INTERVIEW: Harry Turtledove, author of “Father of the Groom”

Harry Turtledove—who is often referred to as the “master of alternate history”—is the Hugo Award-winning author of more than 80 novels and 100 short stories. His most recent books include ReincarnationsThe Golden ShrineAtlantis and Other Places, and The War that Came Early series: Hitler’s War and West and East. In addition to his SF, fantasy, and alternate history works, he’s also published several straight historical novels under the name H. N. Turteltaub. Turtledove obtained a Ph.D. in Byzantine history from UCLA in 1977.


Tell us a bit about your story. What’s it about?

As the title implies, it’s about a mad scientist whose son is getting married.

What’s was the genesis of the story–what was the inspiration for it, or what prompted you to write it?

Well, one of my daughters got married last year, and I noticed that everybody was running around like a headless chicken except the father of the groom, who could kick back and smile through it all. I was jealous.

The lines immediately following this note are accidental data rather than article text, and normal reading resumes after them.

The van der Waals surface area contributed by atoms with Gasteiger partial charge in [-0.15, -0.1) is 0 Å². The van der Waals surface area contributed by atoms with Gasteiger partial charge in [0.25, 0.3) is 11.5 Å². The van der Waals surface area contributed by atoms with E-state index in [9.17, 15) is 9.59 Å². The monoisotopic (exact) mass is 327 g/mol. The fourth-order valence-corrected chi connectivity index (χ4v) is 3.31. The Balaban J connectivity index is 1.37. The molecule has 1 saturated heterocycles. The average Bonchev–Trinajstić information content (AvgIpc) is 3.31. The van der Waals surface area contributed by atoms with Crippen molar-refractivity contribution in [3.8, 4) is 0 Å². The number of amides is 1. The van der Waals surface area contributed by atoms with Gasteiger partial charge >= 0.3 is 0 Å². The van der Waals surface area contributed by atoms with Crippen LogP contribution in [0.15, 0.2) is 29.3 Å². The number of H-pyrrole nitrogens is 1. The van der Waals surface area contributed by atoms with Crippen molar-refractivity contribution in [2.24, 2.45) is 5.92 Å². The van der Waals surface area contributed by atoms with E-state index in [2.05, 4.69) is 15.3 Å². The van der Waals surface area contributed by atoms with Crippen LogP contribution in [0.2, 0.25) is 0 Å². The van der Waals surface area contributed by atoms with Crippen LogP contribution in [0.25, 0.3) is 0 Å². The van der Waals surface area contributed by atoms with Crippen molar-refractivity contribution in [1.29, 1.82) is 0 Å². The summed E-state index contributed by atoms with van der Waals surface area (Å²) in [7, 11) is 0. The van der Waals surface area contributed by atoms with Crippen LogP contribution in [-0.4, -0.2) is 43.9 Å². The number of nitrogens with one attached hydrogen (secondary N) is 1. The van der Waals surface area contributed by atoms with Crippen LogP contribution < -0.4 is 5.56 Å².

Was this story a particularly challenging one to write? If so, how?

I always worry when I write a story I hope is funny. Keeping the tone right is challenging.

Most authors say all their stories are personal. If that’s true for you, in what way was this story personal to you?

As noted, I was involved in a wedding last year.

What kind of research did you have to do for the story?

Having a daughter of marriageable age was a pretty good start.

What is the appeal of mad scientist fiction? Why do writers–or you yourself–write about it? What do you think readers like about it?

You can talk about power trips–about man playing God, basically. Should he? Shouldn’t he? Can this possibly have good results? Or you can get silly, the way I did. Unlike some who write about mad scientists, I wasn’t facing any great philosophical issues. I was just having fun, which is also in the rules.

What are some of your favorite examples of mad scientists in fiction (or perhaps in fact!), and what makes them your favorites?

Hmm. Interesting question. Theodore Sturgeon’s Microcosmic God, the movie Young Frankenstein, and the real Nikolai Tesla immediately spring to mind